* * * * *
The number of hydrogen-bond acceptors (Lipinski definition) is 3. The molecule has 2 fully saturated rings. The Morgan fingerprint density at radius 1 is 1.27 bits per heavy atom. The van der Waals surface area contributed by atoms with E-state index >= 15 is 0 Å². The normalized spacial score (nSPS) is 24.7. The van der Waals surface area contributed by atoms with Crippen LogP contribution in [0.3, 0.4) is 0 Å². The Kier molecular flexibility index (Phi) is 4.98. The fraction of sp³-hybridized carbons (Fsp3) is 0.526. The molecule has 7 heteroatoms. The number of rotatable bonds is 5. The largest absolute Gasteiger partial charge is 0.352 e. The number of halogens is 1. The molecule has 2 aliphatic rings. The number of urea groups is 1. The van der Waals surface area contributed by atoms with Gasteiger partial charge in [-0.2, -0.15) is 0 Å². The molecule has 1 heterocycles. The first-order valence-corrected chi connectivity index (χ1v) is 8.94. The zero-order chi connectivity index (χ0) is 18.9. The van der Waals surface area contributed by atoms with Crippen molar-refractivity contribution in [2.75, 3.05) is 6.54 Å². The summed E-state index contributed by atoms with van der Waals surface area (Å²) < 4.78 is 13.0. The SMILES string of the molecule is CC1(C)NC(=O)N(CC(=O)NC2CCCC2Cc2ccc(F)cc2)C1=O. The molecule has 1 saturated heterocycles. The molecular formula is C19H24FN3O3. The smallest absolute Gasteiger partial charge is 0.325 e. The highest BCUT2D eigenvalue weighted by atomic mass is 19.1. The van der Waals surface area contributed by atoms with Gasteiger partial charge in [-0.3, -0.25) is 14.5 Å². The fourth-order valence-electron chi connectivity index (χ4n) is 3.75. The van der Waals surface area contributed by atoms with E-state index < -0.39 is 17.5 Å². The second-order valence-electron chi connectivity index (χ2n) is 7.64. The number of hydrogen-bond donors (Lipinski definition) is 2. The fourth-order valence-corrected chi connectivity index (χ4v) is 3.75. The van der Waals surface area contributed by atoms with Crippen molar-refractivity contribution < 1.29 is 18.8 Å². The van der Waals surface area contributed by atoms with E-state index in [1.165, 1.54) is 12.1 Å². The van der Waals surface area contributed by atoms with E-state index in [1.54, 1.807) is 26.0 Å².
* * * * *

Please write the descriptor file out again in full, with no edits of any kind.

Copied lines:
The number of hydrogen-bond acceptors (Lipinski definition) is 3. The molecule has 2 fully saturated rings. The Morgan fingerprint density at radius 1 is 1.27 bits per heavy atom. The van der Waals surface area contributed by atoms with E-state index >= 15 is 0 Å². The normalized spacial score (nSPS) is 24.7. The van der Waals surface area contributed by atoms with Crippen LogP contribution in [0.3, 0.4) is 0 Å². The Kier molecular flexibility index (Phi) is 4.98. The fraction of sp³-hybridized carbons (Fsp3) is 0.526. The molecule has 7 heteroatoms. The number of rotatable bonds is 5. The largest absolute Gasteiger partial charge is 0.352 e. The number of halogens is 1. The molecule has 2 aliphatic rings. The number of urea groups is 1. The van der Waals surface area contributed by atoms with Gasteiger partial charge in [-0.2, -0.15) is 0 Å². The molecule has 1 heterocycles. The first-order valence-corrected chi connectivity index (χ1v) is 8.94. The zero-order chi connectivity index (χ0) is 18.9. The van der Waals surface area contributed by atoms with Crippen molar-refractivity contribution in [2.75, 3.05) is 6.54 Å². The summed E-state index contributed by atoms with van der Waals surface area (Å²) < 4.78 is 13.0. The SMILES string of the molecule is CC1(C)NC(=O)N(CC(=O)NC2CCCC2Cc2ccc(F)cc2)C1=O. The molecule has 1 saturated heterocycles. The molecular formula is C19H24FN3O3. The smallest absolute Gasteiger partial charge is 0.325 e. The highest BCUT2D eigenvalue weighted by atomic mass is 19.1. The van der Waals surface area contributed by atoms with Gasteiger partial charge in [-0.3, -0.25) is 14.5 Å². The fourth-order valence-electron chi connectivity index (χ4n) is 3.75. The van der Waals surface area contributed by atoms with E-state index < -0.39 is 17.5 Å². The second-order valence-electron chi connectivity index (χ2n) is 7.64. The number of hydrogen-bond donors (Lipinski definition) is 2. The fourth-order valence-corrected chi connectivity index (χ4v) is 3.75. The van der Waals surface area contributed by atoms with Crippen molar-refractivity contribution < 1.29 is 18.8 Å². The van der Waals surface area contributed by atoms with E-state index in [1.165, 1.54) is 12.1 Å². The van der Waals surface area contributed by atoms with E-state index in [1.54, 1.807) is 26.0 Å².